Thus, in this study, we propose a way to accurately detect overcrowded PTPT in real time. Therefore, the algorithm should have an acceptable accuracy and inference speed in the said detection task when using existing traffic cameras. Currently, there is no model trained specifically for this task. Therefore, to bridge this gap, we propose training a model to detect the PTPT. Many peer-reviewed papers recommend the YOLOv5 for real-time object detection tasks [911]. We have compared all the pretrained YOLOv5 (version 6) models, such as models N, S, M, L, and X, to find an acceptable one to classify a unique characteristic of Thai public vehicles and their usage concerning public safety. Precisely, the model aims to identify whether or not public pickup trucks used for transportation are overcrowded. We have used the transfer learning technique on our manually labeled 1,239 images in the YOLOv5 PyTorch format [12] in order to recognize the overcrowded and the normal ones. The use of the model is expected to aid in the enforcement of traffic laws, reducing severe traffic mortality. The aforementioned contributions of this study can be summarized as follows:

1.    We proposed a real-time deep learning model to detect overcrowded PTPT using existing traffic cameras.

2.    We compared the existing state-of-the-art networks of deep learning for real-time Thai public pickup truck detection.

3.    We open-sourced our manually labeled dataset of regular PTPT and overcrowded ones.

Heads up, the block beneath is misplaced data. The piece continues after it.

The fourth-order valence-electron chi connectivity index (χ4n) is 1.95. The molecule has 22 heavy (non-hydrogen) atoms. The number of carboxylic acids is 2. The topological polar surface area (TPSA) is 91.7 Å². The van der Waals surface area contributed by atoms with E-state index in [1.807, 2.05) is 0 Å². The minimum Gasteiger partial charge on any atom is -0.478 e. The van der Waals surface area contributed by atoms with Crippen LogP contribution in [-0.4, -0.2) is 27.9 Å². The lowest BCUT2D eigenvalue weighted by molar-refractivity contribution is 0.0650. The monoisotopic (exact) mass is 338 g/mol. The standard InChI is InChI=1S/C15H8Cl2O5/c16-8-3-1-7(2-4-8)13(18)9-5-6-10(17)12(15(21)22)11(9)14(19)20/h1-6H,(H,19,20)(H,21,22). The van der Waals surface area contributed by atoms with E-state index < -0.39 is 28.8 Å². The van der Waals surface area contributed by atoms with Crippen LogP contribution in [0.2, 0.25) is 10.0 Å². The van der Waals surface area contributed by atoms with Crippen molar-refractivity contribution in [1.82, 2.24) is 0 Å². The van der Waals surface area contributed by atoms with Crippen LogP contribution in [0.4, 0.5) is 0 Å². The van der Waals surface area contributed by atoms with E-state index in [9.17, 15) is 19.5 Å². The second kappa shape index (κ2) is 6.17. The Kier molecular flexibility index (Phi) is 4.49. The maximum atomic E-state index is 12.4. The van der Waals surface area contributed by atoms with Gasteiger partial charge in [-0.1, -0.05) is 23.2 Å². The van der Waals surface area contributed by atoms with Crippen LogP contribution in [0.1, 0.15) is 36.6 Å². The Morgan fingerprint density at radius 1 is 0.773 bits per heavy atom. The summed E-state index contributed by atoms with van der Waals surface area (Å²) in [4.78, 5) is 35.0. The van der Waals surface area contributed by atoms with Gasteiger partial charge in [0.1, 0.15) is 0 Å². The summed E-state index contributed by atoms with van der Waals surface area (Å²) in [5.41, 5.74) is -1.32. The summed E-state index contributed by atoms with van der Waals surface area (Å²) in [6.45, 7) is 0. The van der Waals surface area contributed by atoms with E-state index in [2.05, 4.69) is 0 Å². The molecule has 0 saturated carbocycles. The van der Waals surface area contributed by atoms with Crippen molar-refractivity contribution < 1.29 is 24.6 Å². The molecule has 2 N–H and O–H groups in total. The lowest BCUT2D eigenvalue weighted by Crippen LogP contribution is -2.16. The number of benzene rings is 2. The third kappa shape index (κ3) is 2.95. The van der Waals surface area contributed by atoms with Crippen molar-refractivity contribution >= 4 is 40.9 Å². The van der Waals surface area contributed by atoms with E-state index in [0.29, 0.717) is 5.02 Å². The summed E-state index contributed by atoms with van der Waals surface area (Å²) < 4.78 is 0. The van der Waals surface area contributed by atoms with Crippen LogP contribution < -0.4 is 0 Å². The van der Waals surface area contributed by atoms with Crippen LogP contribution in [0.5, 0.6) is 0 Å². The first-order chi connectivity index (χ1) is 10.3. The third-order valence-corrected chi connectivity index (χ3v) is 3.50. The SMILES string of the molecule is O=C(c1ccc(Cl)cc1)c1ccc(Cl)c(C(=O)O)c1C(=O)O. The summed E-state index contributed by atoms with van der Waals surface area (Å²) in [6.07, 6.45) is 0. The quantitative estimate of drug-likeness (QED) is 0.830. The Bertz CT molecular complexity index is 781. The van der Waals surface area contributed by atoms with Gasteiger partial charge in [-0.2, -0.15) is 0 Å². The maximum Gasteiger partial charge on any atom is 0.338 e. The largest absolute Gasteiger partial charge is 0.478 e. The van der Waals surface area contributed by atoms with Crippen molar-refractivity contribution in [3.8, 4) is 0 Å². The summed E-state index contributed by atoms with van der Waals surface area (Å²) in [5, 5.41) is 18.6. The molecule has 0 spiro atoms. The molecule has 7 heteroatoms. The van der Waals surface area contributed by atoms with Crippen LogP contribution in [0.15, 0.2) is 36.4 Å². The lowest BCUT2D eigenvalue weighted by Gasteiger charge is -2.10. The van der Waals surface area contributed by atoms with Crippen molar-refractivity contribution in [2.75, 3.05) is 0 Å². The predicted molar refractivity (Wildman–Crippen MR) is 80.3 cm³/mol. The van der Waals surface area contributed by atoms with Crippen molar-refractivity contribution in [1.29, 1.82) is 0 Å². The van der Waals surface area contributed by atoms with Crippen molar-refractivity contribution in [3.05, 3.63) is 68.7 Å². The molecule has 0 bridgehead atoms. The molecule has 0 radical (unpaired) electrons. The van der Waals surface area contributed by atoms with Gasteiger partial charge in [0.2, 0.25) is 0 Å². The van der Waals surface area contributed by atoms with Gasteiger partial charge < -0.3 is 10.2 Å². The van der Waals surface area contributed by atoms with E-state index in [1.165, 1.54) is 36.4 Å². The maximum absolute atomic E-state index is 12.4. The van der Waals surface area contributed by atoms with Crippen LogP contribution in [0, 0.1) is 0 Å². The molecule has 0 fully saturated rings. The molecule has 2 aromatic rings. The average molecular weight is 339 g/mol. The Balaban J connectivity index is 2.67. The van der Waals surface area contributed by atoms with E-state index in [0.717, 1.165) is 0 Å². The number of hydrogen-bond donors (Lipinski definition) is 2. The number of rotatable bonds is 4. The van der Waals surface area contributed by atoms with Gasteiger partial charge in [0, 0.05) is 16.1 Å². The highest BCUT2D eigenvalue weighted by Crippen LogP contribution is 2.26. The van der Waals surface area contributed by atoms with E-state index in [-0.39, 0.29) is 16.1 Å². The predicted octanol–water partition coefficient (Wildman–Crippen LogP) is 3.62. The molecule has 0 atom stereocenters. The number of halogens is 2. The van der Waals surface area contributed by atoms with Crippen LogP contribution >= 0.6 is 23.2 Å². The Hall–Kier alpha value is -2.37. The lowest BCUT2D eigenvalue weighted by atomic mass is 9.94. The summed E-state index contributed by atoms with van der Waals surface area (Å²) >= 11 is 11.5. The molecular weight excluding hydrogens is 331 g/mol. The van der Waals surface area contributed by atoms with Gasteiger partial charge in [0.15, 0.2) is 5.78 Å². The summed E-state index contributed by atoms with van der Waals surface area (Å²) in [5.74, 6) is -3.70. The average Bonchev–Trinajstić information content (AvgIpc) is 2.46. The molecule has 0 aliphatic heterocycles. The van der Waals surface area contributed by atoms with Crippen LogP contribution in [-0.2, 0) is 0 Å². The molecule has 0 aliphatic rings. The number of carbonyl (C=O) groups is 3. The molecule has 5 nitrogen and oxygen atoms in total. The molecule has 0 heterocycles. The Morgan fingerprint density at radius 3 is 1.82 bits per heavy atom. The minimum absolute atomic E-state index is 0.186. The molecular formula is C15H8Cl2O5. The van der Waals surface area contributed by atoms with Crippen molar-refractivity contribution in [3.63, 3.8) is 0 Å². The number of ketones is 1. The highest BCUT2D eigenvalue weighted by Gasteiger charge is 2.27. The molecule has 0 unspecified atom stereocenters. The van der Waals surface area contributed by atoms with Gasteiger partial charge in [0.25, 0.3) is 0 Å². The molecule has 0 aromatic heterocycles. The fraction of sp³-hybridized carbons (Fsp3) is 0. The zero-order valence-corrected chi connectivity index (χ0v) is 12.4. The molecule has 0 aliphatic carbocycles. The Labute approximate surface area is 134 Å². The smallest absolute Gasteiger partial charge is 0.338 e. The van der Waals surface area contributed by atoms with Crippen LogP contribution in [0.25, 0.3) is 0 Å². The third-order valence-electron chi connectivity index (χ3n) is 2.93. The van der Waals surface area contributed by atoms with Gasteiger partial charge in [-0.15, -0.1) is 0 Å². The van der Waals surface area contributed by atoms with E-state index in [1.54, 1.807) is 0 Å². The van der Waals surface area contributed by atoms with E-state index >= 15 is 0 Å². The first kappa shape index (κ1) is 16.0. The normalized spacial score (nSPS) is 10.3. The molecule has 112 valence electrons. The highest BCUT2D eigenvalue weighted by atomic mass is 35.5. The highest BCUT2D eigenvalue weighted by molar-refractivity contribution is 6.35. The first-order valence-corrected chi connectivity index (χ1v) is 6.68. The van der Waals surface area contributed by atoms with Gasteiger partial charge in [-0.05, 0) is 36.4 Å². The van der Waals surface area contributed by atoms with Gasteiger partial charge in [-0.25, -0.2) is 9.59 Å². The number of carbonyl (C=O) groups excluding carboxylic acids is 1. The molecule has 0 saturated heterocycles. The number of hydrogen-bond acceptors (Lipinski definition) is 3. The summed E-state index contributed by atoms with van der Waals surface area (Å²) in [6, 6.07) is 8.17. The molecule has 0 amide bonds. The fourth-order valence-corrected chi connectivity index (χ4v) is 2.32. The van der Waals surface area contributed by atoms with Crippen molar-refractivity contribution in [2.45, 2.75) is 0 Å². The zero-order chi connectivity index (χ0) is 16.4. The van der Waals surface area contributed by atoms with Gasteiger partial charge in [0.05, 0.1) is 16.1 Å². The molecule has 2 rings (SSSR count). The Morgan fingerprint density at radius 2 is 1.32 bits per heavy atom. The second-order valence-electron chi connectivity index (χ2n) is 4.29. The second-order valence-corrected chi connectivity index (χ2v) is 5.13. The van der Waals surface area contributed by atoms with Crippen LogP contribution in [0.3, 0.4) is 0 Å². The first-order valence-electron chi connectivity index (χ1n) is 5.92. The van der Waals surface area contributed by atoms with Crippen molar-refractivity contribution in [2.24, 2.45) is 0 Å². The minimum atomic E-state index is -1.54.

2  Literature Review

Traditional methods in computer vision are known approaches that do not rely on machine learning but on mathematical algorithms; often, they are outperformed by deep learning methods [13]. An example of these classic algorithms is the Canny edge detector [14], which is used to find curves in an image. Another study using classical approaches was conducted on Thai roadways in 2013 using various techniques, such as background subtraction, edge detection, and graph matching, which obtained 87.24% accuracy with effectiveness of five cars per second [15].

In 2019, a more recent study with a similar environment used a CNN to classify vehicle color and type, i.e., small, medium, large, and unknown. The models were trained on 917 images and achieved color and type classification accuracy of 70.09% and 81.62%, respectively [16].

Roecker et al. [17] used a CNN on the Beijing Institute of Technology-Vehicle dataset, which comprised 9,850 high-resolution vehicle images and obtained approximately 95% of precision, recall, and f-measure for truck classification tasks.